Has Fitbit Lost Its Way? Behind Plan to Slash Workforce

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One year ago, Fitbit was gearing up to showcase its brand to consumers in one of the biggest—and most expensive—ways possible. The 10-year-old maker of fitness devices aired its first Super Bowl ad, featuring a new high-end tracker. But now, the brand, once a darling in retail fitness, is struggling to find its way with consumers.

Citing "softer-than-expected demand," San Francisco-based Fitbit lowered its sales guidance for the fourth quarter—the crucial holiday-shopping season—on Monday. The company now expects revenue to be between $572 million and $580 million, rather than in the expected range of $725 million to $750 million. The brand will report actual results on Feb. 22. In order to save on costs, Fitbit is laying off 110 employees, or roughly 6% of its workforce, which Chief Executive and President James Park, who co-founded the brand, said should save about $4 million in costs for the first quarter of 2017.

In order to stay in the game, Mr. Park noted in a release that Fitbit will be expanding into the $10 billion global smartwatch market and continue to use its customer data to offer more personalized experiences for customers.

"We believe we are uniquely positioned to succeed in delivering what consumers are looking for in a smartwatch," said Mr. Park in a statement, noting recent acquisitions of assets from Pebble, Vector Watch and Coin. "Fitbit is in a unique position to stimulate new areas of demand."

Yet fierce competition is finally catching up. For years, Fitbit, which generated $1.9 billion in sales in 2015, enjoyed the distinction of being first to market with its tracking devices. Now, as the market faces over-saturation with step-counting trackers, the brand is facing more competitors from a variety of directions as it tries to expand into the smartwatch category. Apple and Google's Android both offer watches, but fashion brands, including watch maker Fossil and designers such as Michael Kors, are starting to sell their own versions.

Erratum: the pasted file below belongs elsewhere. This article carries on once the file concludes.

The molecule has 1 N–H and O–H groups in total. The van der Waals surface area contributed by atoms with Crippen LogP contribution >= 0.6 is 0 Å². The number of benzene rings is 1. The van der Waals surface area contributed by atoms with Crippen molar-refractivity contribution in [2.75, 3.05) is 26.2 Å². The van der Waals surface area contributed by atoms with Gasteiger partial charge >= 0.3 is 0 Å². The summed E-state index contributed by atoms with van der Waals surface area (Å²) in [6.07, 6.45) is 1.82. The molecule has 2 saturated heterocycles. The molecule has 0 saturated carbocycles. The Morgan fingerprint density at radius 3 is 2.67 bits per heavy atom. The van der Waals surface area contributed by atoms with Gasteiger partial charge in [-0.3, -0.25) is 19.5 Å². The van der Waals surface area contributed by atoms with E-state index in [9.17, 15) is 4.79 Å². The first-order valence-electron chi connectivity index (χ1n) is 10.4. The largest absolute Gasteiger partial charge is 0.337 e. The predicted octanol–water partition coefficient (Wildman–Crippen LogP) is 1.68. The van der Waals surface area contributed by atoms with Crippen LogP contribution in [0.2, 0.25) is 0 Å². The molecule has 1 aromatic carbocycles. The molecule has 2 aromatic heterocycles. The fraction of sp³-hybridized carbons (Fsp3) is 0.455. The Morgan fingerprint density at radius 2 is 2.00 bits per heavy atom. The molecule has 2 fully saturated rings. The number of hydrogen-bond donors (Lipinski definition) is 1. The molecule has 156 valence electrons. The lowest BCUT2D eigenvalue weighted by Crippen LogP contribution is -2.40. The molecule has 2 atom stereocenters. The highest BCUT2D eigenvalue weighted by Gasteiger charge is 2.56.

"The market's maturing—it has to," said Ramon Llamas, research manager of wearables and mobile phones at IDC. "We're seeing new vendors get in there with different value propositions and approaches, smarter devices are getting smarter." He compared Fitbit's current plight to that of Motorola circa 2004, when the brand introduced the Razr cellphone to much acclaim before falling by the wayside with the debut of the iPhone a few years later.

Already, investors are growing impatient. Shares of Fitbit, which went public two years ago, fell more than 16% to $6 by early afternoon on Monday—a far cry from the brand's 52-week high of $18.85 last May.

The company has been ramping up its marketing efforts, and analysts expect robust campaigns to center around new devices—typically in the spring and fall. Last year, Senior VP-CMO Tim Rosa said the company is also focusing on younger consumers, which will be reflected in its marketing. Fitbit spent $78.6 million on measured media in the U.S. last year, a 228% increase over 2014, according to Ad Age's Datacenter. Though it has also worked with San Francisco-based Argonaut, Fitbit also has its own internal team, Fitbit Creative Lab.

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